Based on what we know, Tesco has thus far proposed to customize and localize somewhat one store. That store is a proposed unit in Fresno, California that would go into a popular former restaurant in the city. We reported on this development in Fresh & Easy Buzz on July 23, 2008.

Below is the July 23 piece from Fresh & Easy Buzz:

Wednesday, July 23, 2008

Fresno, California Fresh & Easy Grocery Store to Be First in Chain to Include Local, Community and Neighborhood Design Elements and Features

The Fresno, California City Council last night approved plans for an approximately 15,000 square foot Tesco Fresh & Easy Neighborhood Market at 2820 Tulare Street in the Central Valley city in California.

The 2820 Tulare Street location is the site of Fresno's historic old Hofbrau restaurant, pictured at top, which once was a city landmark famous for its generous portions of roasted beef, turkey, ham, pastrami and other meats and side dishes, along with its numerous varieties of cold draft beers, before it was closed down.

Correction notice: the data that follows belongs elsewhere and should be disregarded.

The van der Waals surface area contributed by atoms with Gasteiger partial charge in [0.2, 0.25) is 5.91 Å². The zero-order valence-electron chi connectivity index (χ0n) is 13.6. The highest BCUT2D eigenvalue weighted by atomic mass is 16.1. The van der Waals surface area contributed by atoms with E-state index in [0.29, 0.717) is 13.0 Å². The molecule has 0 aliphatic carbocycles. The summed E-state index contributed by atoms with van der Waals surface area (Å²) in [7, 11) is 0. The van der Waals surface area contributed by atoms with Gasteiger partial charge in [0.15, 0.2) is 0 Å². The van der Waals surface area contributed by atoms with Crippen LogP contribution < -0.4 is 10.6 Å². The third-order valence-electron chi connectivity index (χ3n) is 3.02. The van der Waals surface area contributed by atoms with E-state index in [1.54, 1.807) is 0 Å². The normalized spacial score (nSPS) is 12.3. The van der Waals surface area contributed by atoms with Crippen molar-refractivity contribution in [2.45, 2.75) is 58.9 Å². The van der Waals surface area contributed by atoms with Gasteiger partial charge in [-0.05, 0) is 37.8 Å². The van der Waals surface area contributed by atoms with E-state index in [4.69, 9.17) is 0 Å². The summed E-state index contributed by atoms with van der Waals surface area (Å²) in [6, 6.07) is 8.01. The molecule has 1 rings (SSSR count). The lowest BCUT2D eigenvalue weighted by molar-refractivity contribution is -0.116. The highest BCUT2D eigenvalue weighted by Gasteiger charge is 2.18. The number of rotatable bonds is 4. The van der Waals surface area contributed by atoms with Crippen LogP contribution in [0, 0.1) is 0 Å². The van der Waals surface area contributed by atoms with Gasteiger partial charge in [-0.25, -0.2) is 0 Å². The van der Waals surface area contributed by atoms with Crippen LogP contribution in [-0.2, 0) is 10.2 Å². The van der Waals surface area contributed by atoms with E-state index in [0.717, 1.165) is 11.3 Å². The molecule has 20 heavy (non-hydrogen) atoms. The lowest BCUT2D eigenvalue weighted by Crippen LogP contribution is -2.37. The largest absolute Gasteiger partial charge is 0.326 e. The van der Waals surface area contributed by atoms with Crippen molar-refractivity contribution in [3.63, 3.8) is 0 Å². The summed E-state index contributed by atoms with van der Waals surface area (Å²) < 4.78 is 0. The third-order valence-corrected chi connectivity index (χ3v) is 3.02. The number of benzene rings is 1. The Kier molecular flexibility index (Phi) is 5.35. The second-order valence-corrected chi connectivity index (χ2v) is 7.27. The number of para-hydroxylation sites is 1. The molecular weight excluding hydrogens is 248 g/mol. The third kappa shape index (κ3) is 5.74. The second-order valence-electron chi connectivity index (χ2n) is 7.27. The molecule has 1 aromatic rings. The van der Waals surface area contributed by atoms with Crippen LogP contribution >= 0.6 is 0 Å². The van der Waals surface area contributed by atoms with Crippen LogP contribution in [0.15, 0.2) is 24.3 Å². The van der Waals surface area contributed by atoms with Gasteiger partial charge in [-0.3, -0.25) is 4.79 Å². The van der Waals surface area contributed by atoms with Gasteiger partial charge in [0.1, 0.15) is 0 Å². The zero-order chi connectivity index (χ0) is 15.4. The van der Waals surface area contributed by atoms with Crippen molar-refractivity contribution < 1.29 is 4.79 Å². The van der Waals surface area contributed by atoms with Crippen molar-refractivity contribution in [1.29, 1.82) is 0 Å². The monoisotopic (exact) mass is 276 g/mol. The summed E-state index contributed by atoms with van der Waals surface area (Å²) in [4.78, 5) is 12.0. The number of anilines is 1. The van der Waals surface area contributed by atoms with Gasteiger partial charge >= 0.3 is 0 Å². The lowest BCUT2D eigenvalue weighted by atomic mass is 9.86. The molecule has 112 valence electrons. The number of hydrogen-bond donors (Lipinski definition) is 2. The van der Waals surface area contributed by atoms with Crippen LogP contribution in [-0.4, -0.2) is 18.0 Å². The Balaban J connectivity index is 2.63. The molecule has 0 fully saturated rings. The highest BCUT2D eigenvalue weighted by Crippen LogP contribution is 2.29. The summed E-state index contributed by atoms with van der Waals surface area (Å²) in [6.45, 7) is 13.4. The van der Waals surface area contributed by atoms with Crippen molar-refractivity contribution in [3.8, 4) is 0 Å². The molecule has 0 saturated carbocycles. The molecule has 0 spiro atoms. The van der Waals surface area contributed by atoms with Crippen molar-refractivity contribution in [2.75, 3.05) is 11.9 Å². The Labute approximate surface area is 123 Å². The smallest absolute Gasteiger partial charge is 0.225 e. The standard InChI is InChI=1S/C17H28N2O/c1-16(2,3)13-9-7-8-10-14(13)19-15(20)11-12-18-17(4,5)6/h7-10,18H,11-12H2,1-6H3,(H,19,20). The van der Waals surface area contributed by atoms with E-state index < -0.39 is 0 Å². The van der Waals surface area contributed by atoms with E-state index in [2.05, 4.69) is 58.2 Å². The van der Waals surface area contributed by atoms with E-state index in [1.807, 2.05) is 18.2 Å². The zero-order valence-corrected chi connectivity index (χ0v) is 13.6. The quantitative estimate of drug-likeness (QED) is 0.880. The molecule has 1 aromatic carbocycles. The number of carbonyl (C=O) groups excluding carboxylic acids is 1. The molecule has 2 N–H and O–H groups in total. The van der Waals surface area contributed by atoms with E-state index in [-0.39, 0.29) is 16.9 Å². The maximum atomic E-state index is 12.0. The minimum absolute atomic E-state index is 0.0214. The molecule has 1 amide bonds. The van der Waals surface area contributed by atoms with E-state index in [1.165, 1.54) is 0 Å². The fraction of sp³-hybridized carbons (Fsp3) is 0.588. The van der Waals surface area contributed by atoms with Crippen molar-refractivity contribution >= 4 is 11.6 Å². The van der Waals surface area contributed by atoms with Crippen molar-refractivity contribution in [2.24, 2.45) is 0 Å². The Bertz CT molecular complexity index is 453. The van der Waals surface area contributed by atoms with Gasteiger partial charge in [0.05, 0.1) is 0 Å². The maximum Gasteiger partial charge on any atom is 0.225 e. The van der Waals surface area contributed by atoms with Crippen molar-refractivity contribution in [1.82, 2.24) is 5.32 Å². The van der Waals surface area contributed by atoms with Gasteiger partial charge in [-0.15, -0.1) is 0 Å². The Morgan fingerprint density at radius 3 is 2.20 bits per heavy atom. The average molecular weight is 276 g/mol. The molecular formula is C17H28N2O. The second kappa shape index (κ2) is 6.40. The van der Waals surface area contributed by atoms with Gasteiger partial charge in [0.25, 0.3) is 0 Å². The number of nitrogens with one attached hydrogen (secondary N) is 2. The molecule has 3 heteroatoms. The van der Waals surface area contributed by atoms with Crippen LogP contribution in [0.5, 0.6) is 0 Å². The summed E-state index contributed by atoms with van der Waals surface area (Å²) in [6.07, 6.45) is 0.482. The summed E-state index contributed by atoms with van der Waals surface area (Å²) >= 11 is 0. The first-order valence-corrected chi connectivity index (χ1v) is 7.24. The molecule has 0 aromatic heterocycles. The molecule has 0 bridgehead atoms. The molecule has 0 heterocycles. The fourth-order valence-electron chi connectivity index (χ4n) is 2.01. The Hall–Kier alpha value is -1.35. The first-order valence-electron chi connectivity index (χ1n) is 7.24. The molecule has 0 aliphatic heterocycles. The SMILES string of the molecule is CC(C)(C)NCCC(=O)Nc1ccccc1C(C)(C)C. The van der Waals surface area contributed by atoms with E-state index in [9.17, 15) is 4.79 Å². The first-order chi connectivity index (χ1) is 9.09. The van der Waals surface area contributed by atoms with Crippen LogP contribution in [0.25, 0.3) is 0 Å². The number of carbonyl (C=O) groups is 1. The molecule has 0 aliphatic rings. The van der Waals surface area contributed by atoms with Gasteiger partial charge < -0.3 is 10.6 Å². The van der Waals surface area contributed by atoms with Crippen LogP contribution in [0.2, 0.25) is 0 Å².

Fresh & Easy Buzz has learned the Tesco Fresh & Easy Neighborhood Market at the old Hofbrau location in Fresno will be the first store in which the grocery chain plans to incorporate local, community and neighborhood elements into the design theme of, which is something we've been suggesting since January Tesco do with its Fresh & Easy stores.

Plans for the Fresh & Easy grocery market going into the old Hafbrau include the store having a clock tower as part of the design, a masonry facade and murals that reflect the historic and cultural nature of Fresno and the 2820 Tulare Street neighborhood.